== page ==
Travel Story 

Instant Grotto-fication!

By Kyla Jardin

I’d never considered myself the spa type . At a hammam in Istanbul, I was scrubbed down with such vigor that when the ‘massage’ was over, I didn’t know whether to use my towel to dry off or to dress my wounds.

My second spa experience was almost as traumatic, as I splurged on a hydrotherapy treatment in which a jet of glacial water with diamond-like precision repeatedly traced figure-eights on my bare belly.

I had all but closed the door on spas when a certain e-mail from my editor came knocking: Brand new spa at Tigh-na-mara Resort, Spa and Conference Centre; B.C.’s biggest. Wanna check it out? It was time to face the Feng Shui once again. What was that saying, the third time’s the charm? I was counting on it.

Winding my way up towards Parksville along the eastern edge of Vancouver Island, a route that is ablaze with golden Scottish broom in early June, I felt a bit like Dorothy following the yellow brick road to meet the great and powerful Oz. Before I had even set foot inside the Grotto Spa, I was certain it was built to break the rules. The name itself rolled and echoed through my mind. Spa I could imagine; grotto kept me guessing. The anticipation had me half-hoping to see a scarecrow or tin man with his thumb out at the side of the road to share the adventure.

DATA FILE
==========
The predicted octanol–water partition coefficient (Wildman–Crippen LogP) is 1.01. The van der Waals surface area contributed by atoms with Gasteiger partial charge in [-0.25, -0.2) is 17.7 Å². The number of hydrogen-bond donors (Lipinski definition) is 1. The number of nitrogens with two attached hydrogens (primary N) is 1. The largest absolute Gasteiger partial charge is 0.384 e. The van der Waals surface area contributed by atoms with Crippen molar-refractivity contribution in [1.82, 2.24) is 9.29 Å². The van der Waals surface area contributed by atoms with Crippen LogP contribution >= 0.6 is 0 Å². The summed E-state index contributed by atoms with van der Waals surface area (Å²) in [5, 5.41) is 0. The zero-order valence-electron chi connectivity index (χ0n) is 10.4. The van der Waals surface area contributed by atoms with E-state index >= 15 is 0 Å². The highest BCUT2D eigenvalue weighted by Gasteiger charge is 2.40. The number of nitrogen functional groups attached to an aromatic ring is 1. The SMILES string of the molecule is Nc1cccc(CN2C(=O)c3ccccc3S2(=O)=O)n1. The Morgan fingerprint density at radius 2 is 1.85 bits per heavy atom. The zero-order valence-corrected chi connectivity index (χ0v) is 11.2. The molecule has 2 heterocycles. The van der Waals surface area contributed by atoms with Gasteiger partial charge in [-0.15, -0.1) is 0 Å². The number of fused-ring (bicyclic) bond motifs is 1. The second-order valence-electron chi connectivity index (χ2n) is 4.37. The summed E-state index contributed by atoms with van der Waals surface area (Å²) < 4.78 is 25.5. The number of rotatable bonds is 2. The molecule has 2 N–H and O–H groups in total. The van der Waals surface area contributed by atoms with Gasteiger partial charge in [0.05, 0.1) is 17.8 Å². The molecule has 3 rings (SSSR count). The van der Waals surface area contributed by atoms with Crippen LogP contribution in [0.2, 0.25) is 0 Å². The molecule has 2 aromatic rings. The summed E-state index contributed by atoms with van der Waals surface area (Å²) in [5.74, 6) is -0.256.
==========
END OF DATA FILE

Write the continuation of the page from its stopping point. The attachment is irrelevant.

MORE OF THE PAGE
One last, deep breath and I was out of the car, the three-storey cabin-inspired spa before me. So this is what 16,000 square feet looks like , I marvelled. Imposing though the structure was, it managed to nestle in cozily amongst a host of serpentine arbutus and sweeping cedars. The facility is the most recent addition to the Tigh-na-mara Resort, a 21-acre property which famously marries land and sea. Rustic family-style and ‘forest studio’ cabins huddle in the shady embrace of coastal conifers, while beachfront accommodations overlook a swath of sand that spans 3 km to the northern boundary of Rathtrevor Provincial Park. I wandered the tranquil grounds, savouring the moss-moist, sea-salted air – and using up my film before I’d even gotten to the beach.

When I returned to my suite after sunset, a trail of soil, sand and fir needles traced my path from the door to the Jacuzzi tub. Reflecting on the day’s discoveries, I sank a little deeper and soaked a little longer, a satisfied explorer.

The next morning during a pre-spa breakfast with Tigh-na-mara owners and managers Jackie and Joe Hirsch, they shared the Grotto’s story. The Hirsches first discussed adding a spa to the resort in 1997, before the spa industry really began to gain momentum. A few years later, with the industry approaching runaway-train status, they decided to plunge into what had become an extremely competitive market. "From day one," said Jackie "we didn’t want to jump on the bandwagon – we wanted to drive it."


Subscribe to this thread:

Add a comment

Readers also liked…

Latest in Whistler

© 1994-2019 Pique Publishing Inc., Glacier Community Media

- Website powered by Foundation